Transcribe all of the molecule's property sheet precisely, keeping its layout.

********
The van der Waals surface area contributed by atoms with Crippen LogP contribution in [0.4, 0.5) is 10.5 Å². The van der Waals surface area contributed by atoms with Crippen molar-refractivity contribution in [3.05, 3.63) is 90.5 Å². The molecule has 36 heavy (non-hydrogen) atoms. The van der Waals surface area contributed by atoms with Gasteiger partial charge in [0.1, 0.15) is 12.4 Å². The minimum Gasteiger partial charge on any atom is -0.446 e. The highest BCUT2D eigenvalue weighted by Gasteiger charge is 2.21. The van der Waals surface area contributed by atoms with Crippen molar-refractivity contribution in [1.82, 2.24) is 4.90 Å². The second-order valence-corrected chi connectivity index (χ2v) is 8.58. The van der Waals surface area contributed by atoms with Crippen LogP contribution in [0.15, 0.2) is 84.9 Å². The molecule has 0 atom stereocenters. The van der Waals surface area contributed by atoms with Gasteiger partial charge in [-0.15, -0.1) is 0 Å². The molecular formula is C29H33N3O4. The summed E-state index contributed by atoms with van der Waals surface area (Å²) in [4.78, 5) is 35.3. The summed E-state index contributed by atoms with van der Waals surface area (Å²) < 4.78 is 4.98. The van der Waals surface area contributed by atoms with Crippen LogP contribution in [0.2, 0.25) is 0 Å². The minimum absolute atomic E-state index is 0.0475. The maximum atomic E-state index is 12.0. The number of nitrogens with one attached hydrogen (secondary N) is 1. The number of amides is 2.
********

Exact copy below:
The van der Waals surface area contributed by atoms with Crippen LogP contribution in [0.4, 0.5) is 10.5 Å². The van der Waals surface area contributed by atoms with Crippen molar-refractivity contribution in [3.05, 3.63) is 90.5 Å². The molecule has 36 heavy (non-hydrogen) atoms. The van der Waals surface area contributed by atoms with Gasteiger partial charge in [0.1, 0.15) is 12.4 Å². The minimum Gasteiger partial charge on any atom is -0.446 e. The highest BCUT2D eigenvalue weighted by Gasteiger charge is 2.21. The van der Waals surface area contributed by atoms with Crippen molar-refractivity contribution in [1.82, 2.24) is 4.90 Å². The second-order valence-corrected chi connectivity index (χ2v) is 8.58. The van der Waals surface area contributed by atoms with Crippen LogP contribution in [0.15, 0.2) is 84.9 Å². The molecule has 0 atom stereocenters. The van der Waals surface area contributed by atoms with Gasteiger partial charge in [-0.15, -0.1) is 0 Å². The molecular formula is C29H33N3O4. The summed E-state index contributed by atoms with van der Waals surface area (Å²) in [4.78, 5) is 35.3. The summed E-state index contributed by atoms with van der Waals surface area (Å²) < 4.78 is 4.98. The van der Waals surface area contributed by atoms with Crippen LogP contribution in [0.2, 0.25) is 0 Å². The minimum absolute atomic E-state index is 0.0475. The maximum atomic E-state index is 12.0. The number of nitrogens with one attached hydrogen (secondary N) is 1. The number of amides is 2.